Despite leading a rousing rendition of an Oasis classic in the bowels of the Principality Stadium on Saturday night, Wales’ George North only needs to look back with pride, not in anger, at what he has achieved in the game.

North became the youngest player to win a century of caps for his country when he took to the field for the 40-24 win against England, aged just 28 years and 320 days, beating the record set by Michael Hooper last October by 28 days.

“What a day! 100 caps and the triple crown, couldn’t have asked for a better day,” North tweeted, once the dust had settled on the victory.

The winger, currently being deployed by Wales at outside centre, first announced his arrival in the test arena with a brace of tries against South Africa on debut, at what was then called the Millennium Stadium in November 2010. “For me, that was just a dream played out,” he told Sam Warburton in a recent BBC interview.

Wales were beaten 29-25 by the Springboks that day but the majority of tests North has played in have been won – 56 wins compared to 42 defeats, with two draws thrown in for good measure.


Since that double on debut, North has added a further 40 tries for his country, including one in the 21-16 win against Ireland in the opening round of Six Nations 2021, as well as scoring twice for the British and Irish Lions on the successful tour of Australia in 2013.

North scored an absolutely belting try when the Lions were 7-3 down in the first test, collecting the ball 60 metres out before using his speed and body swerve to beat the Wallaby defence on the outside.

And then, in the second test in Melbourne, Israel Folau came out on the wrong end of a wrestling move, when North picked him up, hoisted him on his shoulder and marched him back, prompting light-hearted talk of a career change.

“I was never allowed to watch much wrestling as a kid because my mum always thought it was too violent. The boys are saying I should move to America and throw some men around for a living,” he said at the time.

A long road

North has become Wales’ sixth player to win a century of caps after current captain Alun Wyn Jones, Gethin Jenkins, Stephen Jones, Gareth Thomas and Martyn Williams.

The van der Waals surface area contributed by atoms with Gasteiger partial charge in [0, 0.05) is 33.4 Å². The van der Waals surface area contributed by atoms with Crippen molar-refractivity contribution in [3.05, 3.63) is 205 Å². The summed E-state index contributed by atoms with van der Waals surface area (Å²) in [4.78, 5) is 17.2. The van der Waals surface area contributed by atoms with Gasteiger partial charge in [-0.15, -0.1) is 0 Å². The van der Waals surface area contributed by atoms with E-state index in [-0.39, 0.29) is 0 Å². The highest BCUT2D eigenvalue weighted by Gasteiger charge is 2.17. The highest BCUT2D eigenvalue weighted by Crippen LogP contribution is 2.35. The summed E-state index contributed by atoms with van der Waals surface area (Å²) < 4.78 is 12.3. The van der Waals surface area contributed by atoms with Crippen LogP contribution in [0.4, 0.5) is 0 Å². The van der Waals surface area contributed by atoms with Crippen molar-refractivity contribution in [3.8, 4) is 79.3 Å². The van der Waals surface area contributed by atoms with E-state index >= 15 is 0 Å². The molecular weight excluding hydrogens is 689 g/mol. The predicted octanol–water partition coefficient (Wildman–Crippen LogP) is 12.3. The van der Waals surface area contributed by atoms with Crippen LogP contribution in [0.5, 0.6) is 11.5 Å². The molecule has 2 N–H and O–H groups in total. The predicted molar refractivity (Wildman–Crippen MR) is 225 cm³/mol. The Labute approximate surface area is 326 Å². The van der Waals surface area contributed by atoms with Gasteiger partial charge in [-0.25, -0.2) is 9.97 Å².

“I never thought I would even get one cap for Wales, let alone 100,” he admitted.

“It has been a long road – a load of ups and downs – but it has been worth every single second. I never thought I would get here, so I am really chuffed.

“When you are in the pressure pot, the mixer, you don't really have much time (to think about records), you are on to the next job or the next fixture. They come thick and fast.

“I am sure there will be a time when I am sat there with a coffee telling Jac (North's son) that I used to play rugby once and I was half-decent, but he will probably laugh it off!

“To be able to say I played for Wales is incredible, but to say I was in a very rare club of 100 caps is very special.”

Potent combination

North’s power and pace have proved a potent combination over the years, for Wales, the Lions, the Ospreys, Scarlets and in the English Premiership with Northampton.

At Saints, North enjoyed a spectacular first season, winning the Premiership and the European Challenge Cup in 2014.

“He is an unbelievable player and when he is on his game, he is one of the best in the business,” said former Saints winger and coach, Paul Diggin, who was 20kg lighter and 20cm smaller than North in his playing days.

“After that Lions tour (2013), he was amazing. He is a genetic freak. I hated how big and strong he was compared to me.

“For a young man to have done what he has done, and win as many caps as he has done at his age, is unbelievable.”

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